Ohtani Interpreter’s Alleged Embezzlement Led to California, Vegas Casinos

Erik Gibbs

A man holding casino chips over a stack of cash

Los Angeles Dodgers star Shohei Ohtani’s former interpreter, Ippei Mizuhara, allegedly embezzled $16 million from the baseball star and funneled the money through a series of illegal activities. A new report by ESPN, citing sources with direct knowledge of the operation, suggests that Mizuhara allegedly used the stolen funds to pay off an illegal bookmaker, Mathew Bowyer, through casinos in California and Las Vegas.

Mizuhara allegedly made a series of unauthorized transfers from Ohtani’s bank account, eventually stealing $16 million to cover his highly unsuccessful betting habit. This money, according to the sources, was then sent to an illegal bookmaking operation run by Bowyer. 

The money reportedly landed in gambling accounts associated with Bowyer and an unnamed associate. They used their “marker” accounts – credit lines the casinos provide to high rollers – at Resorts World Las Vegas (RWLV) and the Pechanga Resort Casino in Southern California to convert the funds into chips. The two would then gamble with the chips, hoping to win and cash out the winnings as legitimate funds. 

Bowyer treated like royalty

The report further details Bowyer’s alleged high-rolling practices. The sources told ESPN that Bowyer would routinely visit casinos like RWLV and Pechanga, carrying between $250,000 and $1 million in cash during these visits, which ESPN reports happened two to three times a month.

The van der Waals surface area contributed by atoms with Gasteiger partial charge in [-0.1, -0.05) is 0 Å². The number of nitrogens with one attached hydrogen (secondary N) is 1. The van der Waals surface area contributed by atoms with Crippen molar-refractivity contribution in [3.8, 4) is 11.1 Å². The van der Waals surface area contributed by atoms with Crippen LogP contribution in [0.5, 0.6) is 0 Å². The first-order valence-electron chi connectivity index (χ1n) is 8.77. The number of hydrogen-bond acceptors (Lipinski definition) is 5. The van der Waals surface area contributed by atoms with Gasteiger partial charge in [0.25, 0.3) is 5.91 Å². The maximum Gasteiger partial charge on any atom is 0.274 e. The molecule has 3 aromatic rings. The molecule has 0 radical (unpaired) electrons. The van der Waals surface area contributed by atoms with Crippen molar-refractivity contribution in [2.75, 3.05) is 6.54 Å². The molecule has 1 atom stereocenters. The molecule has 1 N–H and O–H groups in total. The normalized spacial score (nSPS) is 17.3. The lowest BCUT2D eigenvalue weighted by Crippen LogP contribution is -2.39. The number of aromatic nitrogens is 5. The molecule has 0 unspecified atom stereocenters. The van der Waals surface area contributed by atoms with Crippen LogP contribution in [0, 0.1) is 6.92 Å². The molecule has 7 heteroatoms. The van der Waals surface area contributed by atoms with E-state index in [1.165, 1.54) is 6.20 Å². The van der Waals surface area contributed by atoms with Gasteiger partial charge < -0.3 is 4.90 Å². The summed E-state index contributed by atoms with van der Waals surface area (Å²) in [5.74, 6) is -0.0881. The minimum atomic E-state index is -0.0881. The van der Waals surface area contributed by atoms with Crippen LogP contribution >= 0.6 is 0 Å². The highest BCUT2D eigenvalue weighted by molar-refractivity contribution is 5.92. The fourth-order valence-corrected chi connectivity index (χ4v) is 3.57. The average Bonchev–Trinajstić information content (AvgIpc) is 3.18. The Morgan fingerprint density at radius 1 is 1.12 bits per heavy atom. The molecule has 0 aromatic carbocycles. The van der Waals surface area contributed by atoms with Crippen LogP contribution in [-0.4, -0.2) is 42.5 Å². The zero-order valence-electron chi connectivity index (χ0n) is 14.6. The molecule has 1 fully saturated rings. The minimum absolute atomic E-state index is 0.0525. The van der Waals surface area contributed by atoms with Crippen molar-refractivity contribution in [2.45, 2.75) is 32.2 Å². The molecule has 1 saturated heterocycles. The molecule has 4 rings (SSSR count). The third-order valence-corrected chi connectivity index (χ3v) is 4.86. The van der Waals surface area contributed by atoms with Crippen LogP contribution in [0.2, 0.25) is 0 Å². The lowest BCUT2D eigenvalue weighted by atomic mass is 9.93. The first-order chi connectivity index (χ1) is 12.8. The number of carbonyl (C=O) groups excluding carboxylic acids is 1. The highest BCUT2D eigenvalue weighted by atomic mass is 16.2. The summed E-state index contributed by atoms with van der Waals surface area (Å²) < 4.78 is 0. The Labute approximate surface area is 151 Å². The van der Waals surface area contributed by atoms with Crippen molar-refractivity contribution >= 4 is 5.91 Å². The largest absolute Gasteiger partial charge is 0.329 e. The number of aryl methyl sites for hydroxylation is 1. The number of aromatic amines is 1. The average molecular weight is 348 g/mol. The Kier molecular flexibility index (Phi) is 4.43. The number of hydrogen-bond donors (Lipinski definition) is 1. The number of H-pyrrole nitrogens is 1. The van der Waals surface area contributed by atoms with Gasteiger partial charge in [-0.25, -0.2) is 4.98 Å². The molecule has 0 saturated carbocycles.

Bowyer reportedly incurred losses amounting to $7.9 million at Resorts World between June 2022 and October 2023. Following a federal raid on Bowyer’s residence on October 5, he was identified as a recognized bookmaker and subsequently prohibited from accessing casinos across the U.S. However, his name does not appear on the Nevada Gaming Control Board’s blacklist

ESPN’s sources also revealed that Bowyer had previously been banned from several Las Vegas casinos, including MGM Grand, the Palazzo, and the Venetian. However, the report states that the Palazzo and the Venetian later reinstated his access.

Bowyer is still on the blacklist maintained by the Foxwoods Resort Casino in Connecticut. Nine years ago, the casino gave him a marker worth $1.2 million, which he blew through. The Mashantucket Pequot Tribal Nation, the owner of the casino, sued him in 2018 to recover the money, but still hasn’t been able to settle the debt

Resorts World Las Vegas facing scrutiny

The situation surrounding RWLV has garnered significant attention due to a federal grand jury subpoena issued last August. The subpoena is part of a broader investigation into the casino’s compliance with Anti-Money Laundering (AML) regulations and Know Your Customer (KYC) practices. 

The investigation has brought to light the actions of Scott Sibella, the former president of both MGM Grand and Resorts World Las Vegas. His admission of failing to file suspicious activity reports, a key component of anti-money laundering (AML) compliance, and his receipt of cash from Wayne Nix, a bookie under investigation in California, have raised serious concerns. 

These developments led to Sibella’s dismissal from RWLV and he now faces the possibility of prison time and the loss of his Nevada gaming license. The casino itself is under scrutiny and may face further investigation as a result of the new revelations surrounding Mizuhara and Bowyer. 

“Resorts World Las Vegas takes any suggestion of violations seriously and is cooperating with the ongoing investigation,” said a company spokesperson.